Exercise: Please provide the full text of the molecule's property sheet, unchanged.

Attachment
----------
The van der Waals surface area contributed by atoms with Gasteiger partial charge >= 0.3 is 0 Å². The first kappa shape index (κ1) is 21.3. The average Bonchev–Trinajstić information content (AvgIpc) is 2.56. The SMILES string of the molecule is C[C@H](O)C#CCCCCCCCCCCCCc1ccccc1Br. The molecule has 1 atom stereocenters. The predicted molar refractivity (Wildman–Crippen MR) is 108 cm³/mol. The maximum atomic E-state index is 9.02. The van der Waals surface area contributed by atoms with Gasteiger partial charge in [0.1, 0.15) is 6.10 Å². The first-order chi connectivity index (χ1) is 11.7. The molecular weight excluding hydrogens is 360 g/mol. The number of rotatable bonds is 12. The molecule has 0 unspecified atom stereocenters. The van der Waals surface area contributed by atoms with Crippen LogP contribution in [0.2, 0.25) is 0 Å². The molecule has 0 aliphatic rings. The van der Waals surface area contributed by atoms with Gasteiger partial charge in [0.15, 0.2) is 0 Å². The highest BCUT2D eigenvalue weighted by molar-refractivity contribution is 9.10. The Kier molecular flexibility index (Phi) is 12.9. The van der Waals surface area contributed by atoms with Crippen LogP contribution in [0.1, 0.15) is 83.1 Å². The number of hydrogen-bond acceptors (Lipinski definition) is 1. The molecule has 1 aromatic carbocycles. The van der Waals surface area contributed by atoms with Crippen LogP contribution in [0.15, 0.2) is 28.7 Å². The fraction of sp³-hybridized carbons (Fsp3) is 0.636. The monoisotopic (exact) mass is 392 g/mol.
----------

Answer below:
The van der Waals surface area contributed by atoms with Gasteiger partial charge >= 0.3 is 0 Å². The first kappa shape index (κ1) is 21.3. The average Bonchev–Trinajstić information content (AvgIpc) is 2.56. The SMILES string of the molecule is C[C@H](O)C#CCCCCCCCCCCCCc1ccccc1Br. The molecule has 1 atom stereocenters. The predicted molar refractivity (Wildman–Crippen MR) is 108 cm³/mol. The maximum atomic E-state index is 9.02. The van der Waals surface area contributed by atoms with Gasteiger partial charge in [0.1, 0.15) is 6.10 Å². The first-order chi connectivity index (χ1) is 11.7. The molecular weight excluding hydrogens is 360 g/mol. The number of rotatable bonds is 12. The molecule has 0 unspecified atom stereocenters. The van der Waals surface area contributed by atoms with Crippen LogP contribution in [0.2, 0.25) is 0 Å². The molecule has 0 aliphatic rings. The van der Waals surface area contributed by atoms with Gasteiger partial charge in [0.15, 0.2) is 0 Å². The highest BCUT2D eigenvalue weighted by molar-refractivity contribution is 9.10. The Kier molecular flexibility index (Phi) is 12.9. The van der Waals surface area contributed by atoms with Crippen LogP contribution in [0.1, 0.15) is 83.1 Å². The number of hydrogen-bond acceptors (Lipinski definition) is 1. The molecule has 1 aromatic carbocycles. The van der Waals surface area contributed by atoms with Crippen LogP contribution in [0.15, 0.2) is 28.7 Å². The fraction of sp³-hybridized carbons (Fsp3) is 0.636. The monoisotopic (exact) mass is 392 g/mol.